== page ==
If Biggs is correct, the sex-disaggregated results would call into question even the seemingly positive findings on the female-to-male side. Because, as he notes, testosterone has established antidepressant properties (Biggs cites this meta-analysis, though for understandable reasons it includes only studies conducted on natal males), it would be very hard to suss out what’s what here. Even assuming causality flows the way Turban’s team wants it to, did the trans men in this study experience improvement because of the specific nature of gender-affirming medical treatment, or because anyone — particularly someone dealing with preexisting mental health problems — would feel better from regularly taking T?
Summing Things Up
Science Vs viewed Tordoff et al. (2022) as a mere replication of something we already know: that puberty blockers and cross-sex hormones are linked to improved mental health in trans kids. This, the show argued, is not controversial. And, according to host Wendy Zukerman, “[T]he reason that it’s not controversial is because — again — we need to look at what happens if you do nothing. Like you don’t allow your kid to go on hormones.” Bad things happen to their mental health — potentially dangerous things.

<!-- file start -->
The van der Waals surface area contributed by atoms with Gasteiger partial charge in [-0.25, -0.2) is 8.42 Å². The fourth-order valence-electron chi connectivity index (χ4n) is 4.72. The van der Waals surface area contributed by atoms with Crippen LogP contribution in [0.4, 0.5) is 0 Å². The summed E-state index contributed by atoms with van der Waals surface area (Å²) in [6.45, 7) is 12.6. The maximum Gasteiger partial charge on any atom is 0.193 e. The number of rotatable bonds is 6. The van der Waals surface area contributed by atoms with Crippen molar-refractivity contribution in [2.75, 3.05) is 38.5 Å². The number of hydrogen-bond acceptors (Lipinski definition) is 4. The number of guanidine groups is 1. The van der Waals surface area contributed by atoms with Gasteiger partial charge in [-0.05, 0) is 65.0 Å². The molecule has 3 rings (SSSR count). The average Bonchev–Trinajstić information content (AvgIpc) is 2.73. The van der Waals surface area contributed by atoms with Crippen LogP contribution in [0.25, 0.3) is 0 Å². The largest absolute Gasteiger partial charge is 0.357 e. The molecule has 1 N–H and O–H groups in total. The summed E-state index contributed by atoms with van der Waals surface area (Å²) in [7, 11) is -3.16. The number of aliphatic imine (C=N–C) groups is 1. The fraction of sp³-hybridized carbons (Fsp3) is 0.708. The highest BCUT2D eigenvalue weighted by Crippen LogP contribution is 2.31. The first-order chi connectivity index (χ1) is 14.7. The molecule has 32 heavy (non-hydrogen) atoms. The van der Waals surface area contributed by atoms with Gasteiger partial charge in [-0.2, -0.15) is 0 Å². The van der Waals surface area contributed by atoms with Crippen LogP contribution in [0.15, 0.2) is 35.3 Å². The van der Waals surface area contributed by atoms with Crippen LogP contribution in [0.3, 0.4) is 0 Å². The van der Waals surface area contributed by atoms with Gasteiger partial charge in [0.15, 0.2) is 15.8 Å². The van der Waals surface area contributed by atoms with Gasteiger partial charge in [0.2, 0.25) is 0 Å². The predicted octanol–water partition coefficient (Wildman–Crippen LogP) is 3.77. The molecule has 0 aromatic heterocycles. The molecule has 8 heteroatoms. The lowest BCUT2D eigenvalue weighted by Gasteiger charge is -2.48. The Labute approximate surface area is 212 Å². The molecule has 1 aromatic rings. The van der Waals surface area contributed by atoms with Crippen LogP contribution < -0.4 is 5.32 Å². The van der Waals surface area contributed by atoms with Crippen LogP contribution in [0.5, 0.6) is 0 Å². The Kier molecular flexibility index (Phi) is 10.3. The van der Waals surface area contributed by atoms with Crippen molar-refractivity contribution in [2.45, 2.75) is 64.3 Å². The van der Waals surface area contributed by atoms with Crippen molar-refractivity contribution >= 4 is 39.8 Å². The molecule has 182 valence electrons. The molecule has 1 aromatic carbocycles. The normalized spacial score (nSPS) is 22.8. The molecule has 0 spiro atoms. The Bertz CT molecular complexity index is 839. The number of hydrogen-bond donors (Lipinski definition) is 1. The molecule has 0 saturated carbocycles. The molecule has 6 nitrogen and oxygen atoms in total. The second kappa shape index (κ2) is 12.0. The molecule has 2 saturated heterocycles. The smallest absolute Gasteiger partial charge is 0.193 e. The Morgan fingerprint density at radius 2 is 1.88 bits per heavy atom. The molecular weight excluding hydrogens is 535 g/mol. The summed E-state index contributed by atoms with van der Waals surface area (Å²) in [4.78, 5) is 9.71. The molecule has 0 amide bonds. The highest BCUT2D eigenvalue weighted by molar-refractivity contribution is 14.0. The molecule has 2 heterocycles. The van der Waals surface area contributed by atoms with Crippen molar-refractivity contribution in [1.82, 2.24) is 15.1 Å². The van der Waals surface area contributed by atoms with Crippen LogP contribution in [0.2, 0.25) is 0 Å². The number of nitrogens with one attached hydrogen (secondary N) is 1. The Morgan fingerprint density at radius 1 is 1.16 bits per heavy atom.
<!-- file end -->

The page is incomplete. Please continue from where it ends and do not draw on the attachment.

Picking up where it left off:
To support this view, Zukerman and her colleagues cited seven studies in total. For reasons ranging from complete irrelevance to the question at hand to broken comparison groups to genuinely unimpressive results, I’d argue that there is not a single study in the bunch that strongly supports Zukerman’s claim that a failure to put trans kids and youth on blockers or hormones causes harm, and that none of them strongly supports the related claim that blockers and/or hormones cause significantly improved mental health in trans kids and youth.